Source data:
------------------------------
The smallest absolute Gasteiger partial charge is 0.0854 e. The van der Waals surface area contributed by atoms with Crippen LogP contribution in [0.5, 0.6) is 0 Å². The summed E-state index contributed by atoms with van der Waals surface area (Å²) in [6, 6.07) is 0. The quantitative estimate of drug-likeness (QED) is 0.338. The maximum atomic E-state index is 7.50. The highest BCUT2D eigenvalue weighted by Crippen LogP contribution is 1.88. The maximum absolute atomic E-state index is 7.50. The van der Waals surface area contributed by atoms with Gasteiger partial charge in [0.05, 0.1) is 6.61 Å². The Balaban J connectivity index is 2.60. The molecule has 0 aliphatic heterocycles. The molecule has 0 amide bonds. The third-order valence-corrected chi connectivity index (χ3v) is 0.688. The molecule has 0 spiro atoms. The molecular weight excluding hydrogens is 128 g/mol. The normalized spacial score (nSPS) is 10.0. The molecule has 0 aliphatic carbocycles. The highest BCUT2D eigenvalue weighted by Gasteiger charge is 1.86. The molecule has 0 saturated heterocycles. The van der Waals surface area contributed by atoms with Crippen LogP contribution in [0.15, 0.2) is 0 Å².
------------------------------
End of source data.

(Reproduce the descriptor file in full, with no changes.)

The smallest absolute Gasteiger partial charge is 0.0854 e. The van der Waals surface area contributed by atoms with Crippen LogP contribution in [0.5, 0.6) is 0 Å². The summed E-state index contributed by atoms with van der Waals surface area (Å²) in [6, 6.07) is 0. The quantitative estimate of drug-likeness (QED) is 0.338. The maximum atomic E-state index is 7.50. The highest BCUT2D eigenvalue weighted by Crippen LogP contribution is 1.88. The maximum absolute atomic E-state index is 7.50. The van der Waals surface area contributed by atoms with Gasteiger partial charge in [0.05, 0.1) is 6.61 Å². The Balaban J connectivity index is 2.60. The molecule has 0 aliphatic heterocycles. The molecule has 0 amide bonds. The third-order valence-corrected chi connectivity index (χ3v) is 0.688. The molecule has 0 spiro atoms. The molecular weight excluding hydrogens is 128 g/mol. The normalized spacial score (nSPS) is 10.0. The molecule has 0 aliphatic carbocycles. The highest BCUT2D eigenvalue weighted by Gasteiger charge is 1.86. The molecule has 0 saturated heterocycles. The van der Waals surface area contributed by atoms with Crippen LogP contribution in [0.15, 0.2) is 0 Å².